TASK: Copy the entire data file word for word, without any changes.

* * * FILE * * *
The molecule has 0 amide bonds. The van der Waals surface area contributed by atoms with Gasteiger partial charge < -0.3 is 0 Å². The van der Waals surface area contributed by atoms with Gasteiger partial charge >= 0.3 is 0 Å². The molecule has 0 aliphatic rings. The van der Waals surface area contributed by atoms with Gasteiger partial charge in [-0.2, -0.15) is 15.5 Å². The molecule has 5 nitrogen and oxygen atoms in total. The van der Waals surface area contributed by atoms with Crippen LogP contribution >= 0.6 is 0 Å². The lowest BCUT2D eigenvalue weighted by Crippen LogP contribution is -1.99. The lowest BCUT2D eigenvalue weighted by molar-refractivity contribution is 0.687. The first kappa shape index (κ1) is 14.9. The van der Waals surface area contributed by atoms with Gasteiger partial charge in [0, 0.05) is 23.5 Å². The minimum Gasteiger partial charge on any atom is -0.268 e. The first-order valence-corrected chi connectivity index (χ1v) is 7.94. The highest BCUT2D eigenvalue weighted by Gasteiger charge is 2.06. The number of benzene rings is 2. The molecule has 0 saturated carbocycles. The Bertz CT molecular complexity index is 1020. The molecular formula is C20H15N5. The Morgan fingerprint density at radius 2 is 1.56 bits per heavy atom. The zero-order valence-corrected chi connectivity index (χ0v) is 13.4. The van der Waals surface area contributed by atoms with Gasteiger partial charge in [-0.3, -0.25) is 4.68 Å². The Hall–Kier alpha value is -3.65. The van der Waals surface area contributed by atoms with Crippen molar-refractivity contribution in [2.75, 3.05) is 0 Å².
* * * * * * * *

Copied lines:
The molecule has 0 amide bonds. The van der Waals surface area contributed by atoms with Gasteiger partial charge < -0.3 is 0 Å². The van der Waals surface area contributed by atoms with Gasteiger partial charge >= 0.3 is 0 Å². The molecule has 0 aliphatic rings. The van der Waals surface area contributed by atoms with Gasteiger partial charge in [-0.2, -0.15) is 15.5 Å². The molecule has 5 nitrogen and oxygen atoms in total. The van der Waals surface area contributed by atoms with Crippen LogP contribution >= 0.6 is 0 Å². The lowest BCUT2D eigenvalue weighted by Crippen LogP contribution is -1.99. The lowest BCUT2D eigenvalue weighted by molar-refractivity contribution is 0.687. The first kappa shape index (κ1) is 14.9. The van der Waals surface area contributed by atoms with Gasteiger partial charge in [0, 0.05) is 23.5 Å². The minimum Gasteiger partial charge on any atom is -0.268 e. The first-order valence-corrected chi connectivity index (χ1v) is 7.94. The highest BCUT2D eigenvalue weighted by Gasteiger charge is 2.06. The number of benzene rings is 2. The molecule has 0 saturated carbocycles. The Bertz CT molecular complexity index is 1020. The molecular formula is C20H15N5. The Morgan fingerprint density at radius 2 is 1.56 bits per heavy atom. The zero-order valence-corrected chi connectivity index (χ0v) is 13.4. The van der Waals surface area contributed by atoms with Gasteiger partial charge in [-0.3, -0.25) is 4.68 Å². The Hall–Kier alpha value is -3.65. The van der Waals surface area contributed by atoms with Crippen molar-refractivity contribution in [2.75, 3.05) is 0 Å².